These days, at 64, Wayne Kramer, legendary guitarist for fast-living Detroit rock band MC5, lives a peaceful, married life in Los Angeles, where he composes music for TV and films.

It's probably not the future the recovering drug addict envisioned while serving a stint in federal prison during the mid-'70s for the attempted sale of cocaine to undercover agents. But one thing kept Kramer going during his two-year lock-up: his guitar.

"Playing music in prison is a way to escape prison, because when you're playing music you're not in prison. You're in the world of melodies and chord changes," Kramer says.

So, in 2009, with a growing desire to bring music into prisons, Kramer staged a concert at New York correctional facility Sing Sing with performances by Perry Farrell, Gilby Clarke, Tom Morello, Billy Bragg and others. Before the show, Kramer learned that his friend Bragg started a nonprofit in England two years earlier called Jail Guitar Doors (named after a 1978 Clash song that references Kramer's drug bust), which works with prisons to distribute guitars to inmates.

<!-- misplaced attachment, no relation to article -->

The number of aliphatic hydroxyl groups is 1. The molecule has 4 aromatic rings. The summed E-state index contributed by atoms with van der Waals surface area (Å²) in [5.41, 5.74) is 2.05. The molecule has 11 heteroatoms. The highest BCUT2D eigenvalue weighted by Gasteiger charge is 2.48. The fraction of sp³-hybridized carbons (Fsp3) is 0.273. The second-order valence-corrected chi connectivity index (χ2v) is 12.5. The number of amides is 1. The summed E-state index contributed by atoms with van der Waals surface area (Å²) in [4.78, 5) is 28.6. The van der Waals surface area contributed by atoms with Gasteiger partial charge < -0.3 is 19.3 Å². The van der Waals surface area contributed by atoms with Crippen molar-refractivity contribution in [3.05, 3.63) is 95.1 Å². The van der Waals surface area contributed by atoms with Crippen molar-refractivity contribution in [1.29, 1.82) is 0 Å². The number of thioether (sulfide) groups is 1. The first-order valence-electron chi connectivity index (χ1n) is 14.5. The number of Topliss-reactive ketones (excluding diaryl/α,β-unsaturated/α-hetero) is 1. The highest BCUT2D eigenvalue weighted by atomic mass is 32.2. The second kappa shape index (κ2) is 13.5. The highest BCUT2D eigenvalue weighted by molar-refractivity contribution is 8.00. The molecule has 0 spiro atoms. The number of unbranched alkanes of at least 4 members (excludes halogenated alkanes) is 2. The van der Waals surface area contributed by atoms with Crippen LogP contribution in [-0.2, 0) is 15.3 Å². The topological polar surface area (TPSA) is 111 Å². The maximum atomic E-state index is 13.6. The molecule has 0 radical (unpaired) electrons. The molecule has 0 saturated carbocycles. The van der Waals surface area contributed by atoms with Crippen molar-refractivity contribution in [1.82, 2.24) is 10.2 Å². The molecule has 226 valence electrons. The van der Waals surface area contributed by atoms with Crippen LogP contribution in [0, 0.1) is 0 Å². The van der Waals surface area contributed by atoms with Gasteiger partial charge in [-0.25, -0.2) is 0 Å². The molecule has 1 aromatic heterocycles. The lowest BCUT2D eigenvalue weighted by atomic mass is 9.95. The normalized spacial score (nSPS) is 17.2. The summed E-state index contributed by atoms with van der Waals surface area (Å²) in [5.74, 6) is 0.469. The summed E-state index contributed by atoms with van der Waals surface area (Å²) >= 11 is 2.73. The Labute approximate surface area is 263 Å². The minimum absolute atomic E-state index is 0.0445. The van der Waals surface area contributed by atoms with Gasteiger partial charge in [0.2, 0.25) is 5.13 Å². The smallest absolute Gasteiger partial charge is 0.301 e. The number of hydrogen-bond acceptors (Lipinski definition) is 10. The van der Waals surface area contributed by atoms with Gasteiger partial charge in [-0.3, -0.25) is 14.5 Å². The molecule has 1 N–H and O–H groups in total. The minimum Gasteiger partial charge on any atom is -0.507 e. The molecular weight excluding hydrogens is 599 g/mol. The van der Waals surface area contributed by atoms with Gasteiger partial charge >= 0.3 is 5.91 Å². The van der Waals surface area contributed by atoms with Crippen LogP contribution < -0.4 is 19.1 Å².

Kramer fell in love with the idea. Soon after, he launched Jail Guitar Doors USA under the belief that playing music can help prisoners deal with their problems in a nonconfrontational way and potentially lead to recovery. To date, the organization has given hundreds of guitars to prisoners in numerous states across the country.

"It's the sort of thing that you need someone like Wayne to do," says Bragg, who's prepping for the March 19 release of his 10th album, "Tooth & Nail." "Because when he stands up and looks those guys in the eye, they know he's been where they are."

Kramer's story will be highlighted in the PBS special "Lifecasters," which airs Feb. 7. He's also planning a benefit concert for Jail Guitar Doors this fall in Los Angeles.

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